Mom's Wholesale Foods
The Progress Fund was great for that. They put us in touch with all of the people we needed to do a small business plan. We had a meeting and it went very well. Very receptive. Approachability was phenomenal.
It’s unusual for a small business to be rolling in too much dough. That was the problem, though, for Philip and Leslie Pratt, owners of Mom’s Wholesale Foods, which rolls pizza dough around cheese and pepperoni, sausage, broccoli, spinach or egg. Schools, charitable organizations, and now grocery stores couldn’t get enough of their pizza rolls, and the work of spreading and cutting the dough was overwhelming. The Pratts decided to buy a sheeting line to automate the dough handling. Seeking financing, says Philip, “I went to our long-term bank. They flat-out turned me down, and I was insulted.”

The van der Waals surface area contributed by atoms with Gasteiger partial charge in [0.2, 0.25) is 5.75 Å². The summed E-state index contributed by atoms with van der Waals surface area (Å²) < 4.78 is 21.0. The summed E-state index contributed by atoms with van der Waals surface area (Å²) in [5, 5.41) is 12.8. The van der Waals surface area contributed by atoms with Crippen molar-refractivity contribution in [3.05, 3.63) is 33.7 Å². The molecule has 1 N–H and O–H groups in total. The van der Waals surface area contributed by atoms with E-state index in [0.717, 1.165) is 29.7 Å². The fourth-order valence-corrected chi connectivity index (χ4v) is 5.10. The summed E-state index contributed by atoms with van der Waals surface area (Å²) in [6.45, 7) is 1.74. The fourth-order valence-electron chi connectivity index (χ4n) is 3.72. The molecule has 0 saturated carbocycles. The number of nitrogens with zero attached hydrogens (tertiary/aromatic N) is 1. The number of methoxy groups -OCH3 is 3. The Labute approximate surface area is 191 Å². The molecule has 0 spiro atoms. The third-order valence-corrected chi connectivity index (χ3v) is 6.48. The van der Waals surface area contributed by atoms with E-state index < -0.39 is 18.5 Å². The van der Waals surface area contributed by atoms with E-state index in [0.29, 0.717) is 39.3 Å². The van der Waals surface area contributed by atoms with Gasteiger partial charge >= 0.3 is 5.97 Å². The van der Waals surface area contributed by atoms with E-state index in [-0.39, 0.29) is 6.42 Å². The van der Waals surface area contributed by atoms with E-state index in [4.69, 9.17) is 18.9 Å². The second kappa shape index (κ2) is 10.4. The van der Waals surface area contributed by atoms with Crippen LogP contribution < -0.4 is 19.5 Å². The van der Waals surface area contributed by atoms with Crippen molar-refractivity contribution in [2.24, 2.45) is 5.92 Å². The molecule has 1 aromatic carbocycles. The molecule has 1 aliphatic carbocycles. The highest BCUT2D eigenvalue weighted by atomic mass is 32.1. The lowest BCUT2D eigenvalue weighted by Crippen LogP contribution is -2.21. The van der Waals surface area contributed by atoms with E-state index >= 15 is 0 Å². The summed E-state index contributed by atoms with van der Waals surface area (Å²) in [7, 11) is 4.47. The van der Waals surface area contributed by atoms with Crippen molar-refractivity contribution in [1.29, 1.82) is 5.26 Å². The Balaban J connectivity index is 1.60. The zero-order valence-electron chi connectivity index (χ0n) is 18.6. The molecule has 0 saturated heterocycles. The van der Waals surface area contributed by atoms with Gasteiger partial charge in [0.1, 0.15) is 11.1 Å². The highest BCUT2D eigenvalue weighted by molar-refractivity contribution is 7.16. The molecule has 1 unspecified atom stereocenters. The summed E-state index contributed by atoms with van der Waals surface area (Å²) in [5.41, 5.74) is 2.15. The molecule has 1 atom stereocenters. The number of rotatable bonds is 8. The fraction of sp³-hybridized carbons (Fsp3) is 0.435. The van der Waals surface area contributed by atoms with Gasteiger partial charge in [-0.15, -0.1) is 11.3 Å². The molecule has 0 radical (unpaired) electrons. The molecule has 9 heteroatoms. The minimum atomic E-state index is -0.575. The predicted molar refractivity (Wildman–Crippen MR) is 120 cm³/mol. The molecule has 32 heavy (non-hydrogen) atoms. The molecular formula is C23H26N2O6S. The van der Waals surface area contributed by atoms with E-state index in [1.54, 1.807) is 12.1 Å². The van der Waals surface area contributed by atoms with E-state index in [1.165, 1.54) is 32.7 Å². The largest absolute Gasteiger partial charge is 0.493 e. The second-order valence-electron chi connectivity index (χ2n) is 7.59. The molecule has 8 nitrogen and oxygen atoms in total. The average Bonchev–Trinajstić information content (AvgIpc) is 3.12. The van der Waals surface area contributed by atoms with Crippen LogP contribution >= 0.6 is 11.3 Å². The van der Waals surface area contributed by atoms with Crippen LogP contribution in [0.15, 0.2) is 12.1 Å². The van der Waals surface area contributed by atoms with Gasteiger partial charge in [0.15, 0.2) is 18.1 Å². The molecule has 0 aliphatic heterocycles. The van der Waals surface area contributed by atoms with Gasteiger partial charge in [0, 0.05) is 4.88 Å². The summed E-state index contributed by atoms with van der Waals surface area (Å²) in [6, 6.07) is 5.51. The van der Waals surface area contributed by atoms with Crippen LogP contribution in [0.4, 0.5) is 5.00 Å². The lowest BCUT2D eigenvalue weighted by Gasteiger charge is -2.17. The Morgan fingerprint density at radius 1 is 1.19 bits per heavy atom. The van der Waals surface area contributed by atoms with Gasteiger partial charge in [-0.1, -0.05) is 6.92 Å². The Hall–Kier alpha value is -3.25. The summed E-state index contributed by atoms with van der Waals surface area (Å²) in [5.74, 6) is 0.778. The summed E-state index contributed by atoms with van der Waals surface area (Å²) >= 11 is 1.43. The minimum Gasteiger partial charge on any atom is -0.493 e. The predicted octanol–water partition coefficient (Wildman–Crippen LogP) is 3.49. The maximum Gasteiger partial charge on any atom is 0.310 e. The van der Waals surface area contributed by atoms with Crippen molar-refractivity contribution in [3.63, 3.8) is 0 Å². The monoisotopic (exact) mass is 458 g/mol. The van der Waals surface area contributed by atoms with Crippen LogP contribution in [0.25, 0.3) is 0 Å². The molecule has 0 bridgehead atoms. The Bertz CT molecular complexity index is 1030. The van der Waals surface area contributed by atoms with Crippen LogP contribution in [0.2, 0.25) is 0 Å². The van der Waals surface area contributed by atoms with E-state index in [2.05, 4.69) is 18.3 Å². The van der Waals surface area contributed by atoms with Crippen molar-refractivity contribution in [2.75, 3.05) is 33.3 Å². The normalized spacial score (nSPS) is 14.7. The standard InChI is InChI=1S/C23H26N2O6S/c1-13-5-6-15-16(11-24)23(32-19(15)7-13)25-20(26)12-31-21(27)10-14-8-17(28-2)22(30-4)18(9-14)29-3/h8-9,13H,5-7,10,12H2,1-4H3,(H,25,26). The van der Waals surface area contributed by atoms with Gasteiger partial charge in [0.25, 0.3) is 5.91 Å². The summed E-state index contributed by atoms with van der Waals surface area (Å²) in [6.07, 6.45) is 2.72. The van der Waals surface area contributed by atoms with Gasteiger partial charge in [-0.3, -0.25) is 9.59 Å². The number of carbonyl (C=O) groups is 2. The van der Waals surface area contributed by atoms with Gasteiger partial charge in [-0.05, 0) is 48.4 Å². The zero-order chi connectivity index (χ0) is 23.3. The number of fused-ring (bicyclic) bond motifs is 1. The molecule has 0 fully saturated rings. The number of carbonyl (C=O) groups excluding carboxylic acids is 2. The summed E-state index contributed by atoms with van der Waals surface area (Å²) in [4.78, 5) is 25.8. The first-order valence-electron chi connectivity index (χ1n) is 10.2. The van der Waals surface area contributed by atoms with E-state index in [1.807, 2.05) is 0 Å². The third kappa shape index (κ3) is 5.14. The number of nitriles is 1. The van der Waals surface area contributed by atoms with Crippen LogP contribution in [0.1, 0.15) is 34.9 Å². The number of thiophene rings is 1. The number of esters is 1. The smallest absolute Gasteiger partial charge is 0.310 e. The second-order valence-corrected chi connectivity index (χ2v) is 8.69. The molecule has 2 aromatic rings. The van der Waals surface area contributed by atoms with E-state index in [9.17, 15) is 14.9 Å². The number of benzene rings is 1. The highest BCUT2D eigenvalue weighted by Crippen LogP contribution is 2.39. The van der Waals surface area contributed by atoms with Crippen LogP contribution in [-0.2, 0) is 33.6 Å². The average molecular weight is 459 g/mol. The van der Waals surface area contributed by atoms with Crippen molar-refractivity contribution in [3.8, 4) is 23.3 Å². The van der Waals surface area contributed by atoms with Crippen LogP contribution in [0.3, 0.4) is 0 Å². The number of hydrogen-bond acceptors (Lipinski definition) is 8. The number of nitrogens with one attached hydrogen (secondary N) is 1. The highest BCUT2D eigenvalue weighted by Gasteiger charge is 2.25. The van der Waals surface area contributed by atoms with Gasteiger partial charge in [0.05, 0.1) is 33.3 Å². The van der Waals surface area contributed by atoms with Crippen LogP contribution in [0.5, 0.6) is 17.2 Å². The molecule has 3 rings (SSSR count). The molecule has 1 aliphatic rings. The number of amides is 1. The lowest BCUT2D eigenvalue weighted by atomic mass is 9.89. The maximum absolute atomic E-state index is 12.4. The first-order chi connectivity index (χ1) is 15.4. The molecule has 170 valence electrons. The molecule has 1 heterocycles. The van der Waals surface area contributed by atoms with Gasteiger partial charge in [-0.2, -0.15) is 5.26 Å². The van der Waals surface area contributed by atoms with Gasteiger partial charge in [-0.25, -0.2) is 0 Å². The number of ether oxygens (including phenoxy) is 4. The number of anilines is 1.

An economic development pro told the Pratts about The Progress Fund, which linked them to Gannon University’s Small Business Development Center for planning help. The Progress Fund then agreed to lend the $90,000 needed to buy the sheeting line.
Mom’s Wholesale Foods grew out of Leslie’s mother’s pizzeria, and now the Pratts’ son works for the business. The sheeting line has tripled production, while driving several new hires and securing a business in an economically distressed area. With Mom’s rolls now available in grocery stores, the folks who enjoyed them in the cafeteria, or sold them for the team can put them on the kitchen table. The dough is rolling fast, and fans of the Pratts need never outgrow Mom’s.View Story as PDF »